For the new machine I have been having trouble with here, I paid extra for a box set Windows 7 instead of OEM Windows 7 precisely because when I next upgrade, I want to avoid being forced onto Windows 8.
Thanks for the tip about WinSCP, btw.
Donnerstag, 1. November 2012 13:21Same problem, uninstalled this update did not resolve this... might try uninstalling sp1
Donnerstag, 1. November 2012 17:25
There are many solutions in this thread. Although the one that worked for me was right at the end, other people solved the problem with a different approach that didn't fix it for me. Have you worked through the earlier suggestions?
Montag, 12. November 2012 06:29
Why not upgrade to a current Samba version that properly supports Windows 7 instead of uninstalling critical security updates, removing service packs and disabling security settings?
Montag, 12. November 2012 07:19Why not read my original question to find out, perhaps?
Dienstag, 11. Dezember 2012 21:11
I have been reading through all these post but I am yet to find a solution to my problem. It is exactly the same as what is described at the top of this thread. Except I am trying to connect to a standalone Linux based NAS drive/caddy. Due to the nature of this an upgrade to firmware isn't an option (it is unbranded). I have tried all the suggestions from the windows 7 end. I don't have any problems with windows XP.
The NAS is set to No Password mode I'm suspicous that windows 7 may not like this.
I have ran wireshark but nothing jumps out at me.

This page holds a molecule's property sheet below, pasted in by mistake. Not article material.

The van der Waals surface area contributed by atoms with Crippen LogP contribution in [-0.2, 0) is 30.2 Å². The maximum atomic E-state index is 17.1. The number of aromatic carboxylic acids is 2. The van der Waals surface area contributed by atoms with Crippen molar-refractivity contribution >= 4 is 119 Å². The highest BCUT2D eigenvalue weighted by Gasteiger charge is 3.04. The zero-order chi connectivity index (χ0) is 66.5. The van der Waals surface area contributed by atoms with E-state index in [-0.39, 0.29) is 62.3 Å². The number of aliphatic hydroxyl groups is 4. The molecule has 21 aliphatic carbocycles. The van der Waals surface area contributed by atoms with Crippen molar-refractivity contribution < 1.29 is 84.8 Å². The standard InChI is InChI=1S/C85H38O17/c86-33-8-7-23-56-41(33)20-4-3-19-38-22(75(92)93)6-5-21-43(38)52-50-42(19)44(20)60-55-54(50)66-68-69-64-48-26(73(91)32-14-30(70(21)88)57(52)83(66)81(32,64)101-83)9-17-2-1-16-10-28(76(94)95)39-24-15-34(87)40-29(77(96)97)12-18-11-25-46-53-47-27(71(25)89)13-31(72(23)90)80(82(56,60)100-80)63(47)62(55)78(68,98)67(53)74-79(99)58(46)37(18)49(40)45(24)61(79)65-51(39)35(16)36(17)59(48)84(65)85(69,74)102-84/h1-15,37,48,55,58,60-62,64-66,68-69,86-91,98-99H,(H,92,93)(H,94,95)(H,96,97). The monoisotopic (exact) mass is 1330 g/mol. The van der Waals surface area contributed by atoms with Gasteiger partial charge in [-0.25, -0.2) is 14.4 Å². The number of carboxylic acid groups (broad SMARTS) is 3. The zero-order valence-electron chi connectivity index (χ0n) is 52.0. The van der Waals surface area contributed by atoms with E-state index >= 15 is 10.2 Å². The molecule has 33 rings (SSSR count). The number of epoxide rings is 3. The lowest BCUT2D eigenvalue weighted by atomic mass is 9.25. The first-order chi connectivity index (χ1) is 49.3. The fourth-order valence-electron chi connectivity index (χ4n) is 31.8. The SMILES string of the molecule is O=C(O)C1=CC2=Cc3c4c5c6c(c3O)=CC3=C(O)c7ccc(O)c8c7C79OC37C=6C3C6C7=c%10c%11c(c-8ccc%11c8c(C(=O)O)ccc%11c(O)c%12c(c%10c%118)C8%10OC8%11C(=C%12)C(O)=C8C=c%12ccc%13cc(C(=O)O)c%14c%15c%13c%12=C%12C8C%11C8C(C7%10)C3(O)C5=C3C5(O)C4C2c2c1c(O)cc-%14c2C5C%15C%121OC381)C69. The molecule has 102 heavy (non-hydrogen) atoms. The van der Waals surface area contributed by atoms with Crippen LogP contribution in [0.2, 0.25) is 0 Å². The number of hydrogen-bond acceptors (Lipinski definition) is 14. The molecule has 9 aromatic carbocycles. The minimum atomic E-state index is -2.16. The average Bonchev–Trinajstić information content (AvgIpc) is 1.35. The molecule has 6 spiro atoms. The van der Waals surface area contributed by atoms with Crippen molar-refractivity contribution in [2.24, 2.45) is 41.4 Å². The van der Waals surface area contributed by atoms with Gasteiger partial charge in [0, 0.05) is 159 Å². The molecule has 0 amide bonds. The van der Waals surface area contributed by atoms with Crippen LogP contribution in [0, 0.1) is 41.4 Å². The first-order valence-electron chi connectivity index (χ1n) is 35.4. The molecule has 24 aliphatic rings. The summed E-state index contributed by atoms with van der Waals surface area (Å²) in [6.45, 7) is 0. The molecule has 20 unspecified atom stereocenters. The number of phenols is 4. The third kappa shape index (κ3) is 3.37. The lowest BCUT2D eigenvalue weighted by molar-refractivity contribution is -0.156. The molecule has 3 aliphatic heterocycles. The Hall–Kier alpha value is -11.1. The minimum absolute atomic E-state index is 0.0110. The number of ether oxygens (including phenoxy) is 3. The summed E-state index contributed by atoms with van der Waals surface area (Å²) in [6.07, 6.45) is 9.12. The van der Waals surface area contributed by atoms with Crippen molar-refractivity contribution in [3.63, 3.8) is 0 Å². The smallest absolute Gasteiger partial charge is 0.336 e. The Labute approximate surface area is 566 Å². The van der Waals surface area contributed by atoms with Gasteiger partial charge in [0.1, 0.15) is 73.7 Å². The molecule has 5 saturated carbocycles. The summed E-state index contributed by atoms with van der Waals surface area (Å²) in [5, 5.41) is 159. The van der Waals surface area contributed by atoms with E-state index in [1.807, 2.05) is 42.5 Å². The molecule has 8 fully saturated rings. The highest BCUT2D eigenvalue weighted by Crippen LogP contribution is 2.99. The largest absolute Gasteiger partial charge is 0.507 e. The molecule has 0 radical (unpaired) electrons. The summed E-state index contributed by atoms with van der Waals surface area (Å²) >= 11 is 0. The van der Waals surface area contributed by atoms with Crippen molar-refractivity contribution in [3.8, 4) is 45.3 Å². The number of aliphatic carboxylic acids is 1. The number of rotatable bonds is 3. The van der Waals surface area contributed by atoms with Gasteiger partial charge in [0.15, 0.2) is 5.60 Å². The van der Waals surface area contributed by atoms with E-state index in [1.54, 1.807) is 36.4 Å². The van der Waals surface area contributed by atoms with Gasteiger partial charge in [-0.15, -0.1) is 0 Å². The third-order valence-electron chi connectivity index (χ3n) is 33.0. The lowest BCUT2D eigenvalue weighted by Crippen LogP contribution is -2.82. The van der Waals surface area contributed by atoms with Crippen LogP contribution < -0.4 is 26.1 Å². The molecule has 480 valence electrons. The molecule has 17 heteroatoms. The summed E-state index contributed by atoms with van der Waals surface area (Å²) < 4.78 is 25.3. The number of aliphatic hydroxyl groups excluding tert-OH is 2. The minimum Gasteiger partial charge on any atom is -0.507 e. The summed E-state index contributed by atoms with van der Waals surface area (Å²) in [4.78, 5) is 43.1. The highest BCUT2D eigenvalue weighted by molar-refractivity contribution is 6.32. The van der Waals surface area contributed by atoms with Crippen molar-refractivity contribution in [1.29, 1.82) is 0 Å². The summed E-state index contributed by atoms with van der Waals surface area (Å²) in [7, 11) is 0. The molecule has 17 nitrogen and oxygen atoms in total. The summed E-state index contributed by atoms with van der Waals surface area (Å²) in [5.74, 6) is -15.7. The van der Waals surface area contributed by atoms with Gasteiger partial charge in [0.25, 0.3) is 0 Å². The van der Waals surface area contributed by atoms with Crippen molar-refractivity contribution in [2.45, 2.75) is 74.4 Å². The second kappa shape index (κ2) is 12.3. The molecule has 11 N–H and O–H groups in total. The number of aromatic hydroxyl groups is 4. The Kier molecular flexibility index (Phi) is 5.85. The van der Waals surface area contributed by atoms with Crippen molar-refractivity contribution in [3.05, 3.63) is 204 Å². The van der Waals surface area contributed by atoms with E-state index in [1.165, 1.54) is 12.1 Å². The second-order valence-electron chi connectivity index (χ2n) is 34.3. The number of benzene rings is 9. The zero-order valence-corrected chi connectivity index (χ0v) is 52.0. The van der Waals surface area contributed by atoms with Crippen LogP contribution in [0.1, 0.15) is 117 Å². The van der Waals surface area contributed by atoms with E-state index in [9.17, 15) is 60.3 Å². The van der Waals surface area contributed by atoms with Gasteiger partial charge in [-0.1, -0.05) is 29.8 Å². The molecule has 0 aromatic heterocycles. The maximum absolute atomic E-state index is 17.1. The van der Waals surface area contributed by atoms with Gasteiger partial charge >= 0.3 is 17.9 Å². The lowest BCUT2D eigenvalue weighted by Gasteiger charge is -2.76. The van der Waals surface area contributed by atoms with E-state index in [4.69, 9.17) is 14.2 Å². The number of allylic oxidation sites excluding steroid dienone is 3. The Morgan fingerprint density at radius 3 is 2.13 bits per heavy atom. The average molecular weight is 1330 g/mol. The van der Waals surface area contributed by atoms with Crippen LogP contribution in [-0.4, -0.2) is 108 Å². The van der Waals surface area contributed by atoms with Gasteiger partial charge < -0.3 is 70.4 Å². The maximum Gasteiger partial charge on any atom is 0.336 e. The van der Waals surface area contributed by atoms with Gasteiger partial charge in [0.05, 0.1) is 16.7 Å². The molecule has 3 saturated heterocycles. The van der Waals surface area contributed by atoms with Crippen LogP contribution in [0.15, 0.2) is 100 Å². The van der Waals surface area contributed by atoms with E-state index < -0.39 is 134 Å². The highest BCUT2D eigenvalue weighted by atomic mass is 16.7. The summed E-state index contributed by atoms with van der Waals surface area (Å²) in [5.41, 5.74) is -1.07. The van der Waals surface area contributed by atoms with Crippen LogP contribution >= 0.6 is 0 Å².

If someone is willing to look over my wireshark logs and make some suggestions that would be great. I can email them, or however you would like them sent.
Sonntag, 17. Februar 2013 10:59I experienced the very same problem and it took me a looong time to solve.
Windows 7 Ultimate 64 Bit
Iomega StorCenter ix4-200d 8 TB NAS
Network Membership: Workgroup
IP connectivity: all devices in same subnet
Unable to map / connect to NAS SMB/CIFS Shares (public AND password protected)
Workaround until solved:
Using NFS Mounts
My Windows 7 laptop had initially been a Domain member and configured with fairly strict security policies. When I removed laptop from domain, I naturally browsed through policies and changed the most obvious ones but was unable to solve the problem. After capturing network traffic and filtering SMB negotiation error messages, I realized the client (Windows 7) after NTLM authentication prosess was complete, requested something that NAS/Samba was unable to complete.
The policy I had missed:
Microsoft network client: Digitally sign communications (always) | Enabled
This policy is most often defined/enabled in corporate Domain environments because SMB packet signing makes sence and provides additional security. However my NAS was unable to complete the request. After disabling the policy, problem was solved.
So for me it was not a problem of authentication, but packet signing.
Just thought I'd share this solution as well.